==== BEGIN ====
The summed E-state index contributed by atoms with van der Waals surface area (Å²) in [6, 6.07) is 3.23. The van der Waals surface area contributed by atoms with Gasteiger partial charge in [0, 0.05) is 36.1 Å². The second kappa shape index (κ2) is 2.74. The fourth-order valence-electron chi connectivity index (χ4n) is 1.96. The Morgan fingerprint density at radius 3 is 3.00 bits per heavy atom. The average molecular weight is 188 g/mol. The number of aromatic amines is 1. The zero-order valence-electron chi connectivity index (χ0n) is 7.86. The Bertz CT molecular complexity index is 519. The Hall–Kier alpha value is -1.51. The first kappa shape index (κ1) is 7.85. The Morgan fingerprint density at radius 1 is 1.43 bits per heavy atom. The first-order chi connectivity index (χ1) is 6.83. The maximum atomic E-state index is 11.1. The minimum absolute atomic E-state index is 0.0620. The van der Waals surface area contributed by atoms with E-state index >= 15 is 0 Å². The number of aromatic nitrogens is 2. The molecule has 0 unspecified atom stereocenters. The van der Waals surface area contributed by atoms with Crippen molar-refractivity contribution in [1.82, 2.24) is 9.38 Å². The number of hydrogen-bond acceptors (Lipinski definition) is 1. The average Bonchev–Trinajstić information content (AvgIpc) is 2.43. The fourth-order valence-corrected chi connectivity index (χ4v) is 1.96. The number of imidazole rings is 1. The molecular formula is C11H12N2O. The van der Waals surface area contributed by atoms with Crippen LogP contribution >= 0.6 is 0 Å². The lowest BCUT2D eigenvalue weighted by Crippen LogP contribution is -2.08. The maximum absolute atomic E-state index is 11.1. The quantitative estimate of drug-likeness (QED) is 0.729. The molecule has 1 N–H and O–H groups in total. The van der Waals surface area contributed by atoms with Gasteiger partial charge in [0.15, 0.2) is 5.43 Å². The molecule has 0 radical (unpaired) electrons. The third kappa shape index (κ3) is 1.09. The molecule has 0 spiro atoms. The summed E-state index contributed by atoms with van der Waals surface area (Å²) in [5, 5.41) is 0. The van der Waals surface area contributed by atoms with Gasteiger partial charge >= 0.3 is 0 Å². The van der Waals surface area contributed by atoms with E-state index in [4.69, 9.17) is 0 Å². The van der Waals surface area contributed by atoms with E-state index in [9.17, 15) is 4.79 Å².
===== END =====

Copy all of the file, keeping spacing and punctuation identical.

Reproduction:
The summed E-state index contributed by atoms with van der Waals surface area (Å²) in [6, 6.07) is 3.23. The van der Waals surface area contributed by atoms with Gasteiger partial charge in [0, 0.05) is 36.1 Å². The second kappa shape index (κ2) is 2.74. The fourth-order valence-electron chi connectivity index (χ4n) is 1.96. The Morgan fingerprint density at radius 3 is 3.00 bits per heavy atom. The average molecular weight is 188 g/mol. The number of aromatic amines is 1. The zero-order valence-electron chi connectivity index (χ0n) is 7.86. The Bertz CT molecular complexity index is 519. The Hall–Kier alpha value is -1.51. The first kappa shape index (κ1) is 7.85. The Morgan fingerprint density at radius 1 is 1.43 bits per heavy atom. The first-order chi connectivity index (χ1) is 6.83. The maximum atomic E-state index is 11.1. The minimum absolute atomic E-state index is 0.0620. The van der Waals surface area contributed by atoms with E-state index >= 15 is 0 Å². The number of aromatic nitrogens is 2. The molecule has 0 unspecified atom stereocenters. The van der Waals surface area contributed by atoms with Crippen molar-refractivity contribution in [1.82, 2.24) is 9.38 Å². The number of hydrogen-bond acceptors (Lipinski definition) is 1. The average Bonchev–Trinajstić information content (AvgIpc) is 2.43. The fourth-order valence-corrected chi connectivity index (χ4v) is 1.96. The number of imidazole rings is 1. The molecular formula is C11H12N2O. The van der Waals surface area contributed by atoms with Crippen LogP contribution >= 0.6 is 0 Å². The lowest BCUT2D eigenvalue weighted by Crippen LogP contribution is -2.08. The maximum absolute atomic E-state index is 11.1. The quantitative estimate of drug-likeness (QED) is 0.729. The molecule has 1 N–H and O–H groups in total. The van der Waals surface area contributed by atoms with Gasteiger partial charge in [0.15, 0.2) is 5.43 Å². The molecule has 0 radical (unpaired) electrons. The third kappa shape index (κ3) is 1.09. The molecule has 0 spiro atoms. The summed E-state index contributed by atoms with van der Waals surface area (Å²) in [5, 5.41) is 0. The van der Waals surface area contributed by atoms with Gasteiger partial charge >= 0.3 is 0 Å². The van der Waals surface area contributed by atoms with E-state index in [4.69, 9.17) is 0 Å². The van der Waals surface area contributed by atoms with E-state index in [9.17, 15) is 4.79 Å².